Now maybe that tubing was not meant to be like that, but it had a manufacturing defect that caused it to bulge inside like that.
  • Dan Holohan Dan Holohan @ 10:48 AM
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    Here's a link to Bundyweld

    http://www.heatinghelp.com/article/152/Older-Radiant-Heating-Systems/1113/Bundyweld-Tubing

    The steam pipe does look to be too uniform to be a bulge, though, doesn't it?
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  • Dan Holohan Dan Holohan @ 10:38 AM
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    Contractor answers:

    THE TAKE OFF FROM THE MAIN IS A STANDARD STEAM FITTING.   THIS RISER, AND LEAK, WAS ON THE THIRD FLOOR,
    STANDARD STANDARD TEE WITH A 1" TAKE OFF TO PICK UP SOME RADIATION.   THE RISER CONTINUES ON UP TO OTHER FLOORS.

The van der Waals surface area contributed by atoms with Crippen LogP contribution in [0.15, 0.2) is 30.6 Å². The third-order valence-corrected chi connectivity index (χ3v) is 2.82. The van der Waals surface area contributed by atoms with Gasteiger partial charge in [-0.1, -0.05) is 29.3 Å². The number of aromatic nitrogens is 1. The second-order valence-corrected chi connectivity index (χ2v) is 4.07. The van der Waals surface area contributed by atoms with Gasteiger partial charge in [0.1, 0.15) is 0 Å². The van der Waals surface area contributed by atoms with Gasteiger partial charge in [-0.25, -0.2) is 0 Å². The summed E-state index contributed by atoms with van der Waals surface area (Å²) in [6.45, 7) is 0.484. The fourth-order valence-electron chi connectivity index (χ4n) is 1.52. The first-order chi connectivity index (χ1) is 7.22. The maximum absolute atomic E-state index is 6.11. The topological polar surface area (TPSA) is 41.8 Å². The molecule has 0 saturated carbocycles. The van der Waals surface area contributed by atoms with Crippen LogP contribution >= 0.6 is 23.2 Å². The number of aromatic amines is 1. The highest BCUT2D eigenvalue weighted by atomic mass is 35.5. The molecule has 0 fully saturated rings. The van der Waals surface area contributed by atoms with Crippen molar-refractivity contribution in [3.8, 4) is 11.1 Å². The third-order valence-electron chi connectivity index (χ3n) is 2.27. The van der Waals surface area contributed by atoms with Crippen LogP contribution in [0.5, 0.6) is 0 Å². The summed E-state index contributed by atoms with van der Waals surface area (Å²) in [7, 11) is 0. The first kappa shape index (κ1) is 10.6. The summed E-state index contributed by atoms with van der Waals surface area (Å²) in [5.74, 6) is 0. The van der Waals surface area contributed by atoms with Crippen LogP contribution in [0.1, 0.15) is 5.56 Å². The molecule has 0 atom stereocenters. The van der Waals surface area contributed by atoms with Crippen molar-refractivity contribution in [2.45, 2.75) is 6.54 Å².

COULD IT BE THIN WALL PIPE ,ONE INSIDE ANOTHER, THAT JUST BULGED FROM DIFFERENT EXPANSION RATES???

    DOESN'T SEEM LIKE IT BECAUSE THE "BULGE"  IS UNIFORM THROUGH THE PIPE.   I'M REALLY FISHING ON THIS ONE
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  • Charlie from wmass Charlie from wmass @ 10:53 AM
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    Is it butt welded

    pipe? If the pipe is old enough and but welded it could be the sheet the pipe was folded from had a streak of slag in it and over the years it worked into a bulged as the inside would be hotter then the outside layer. Did he find any mrkings on the pipe like manufacturers name or a colored stripe?
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  • Charlie from wmass Charlie from wmass @ 10:40 AM
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    As I look at the photo

    I think defective pipe too. If I were to come across this I would have assumed, perhaps incorrectly, that it was just poorly made. The odd shape inside would have negatively effected the steam flow. That may be why it is leaking.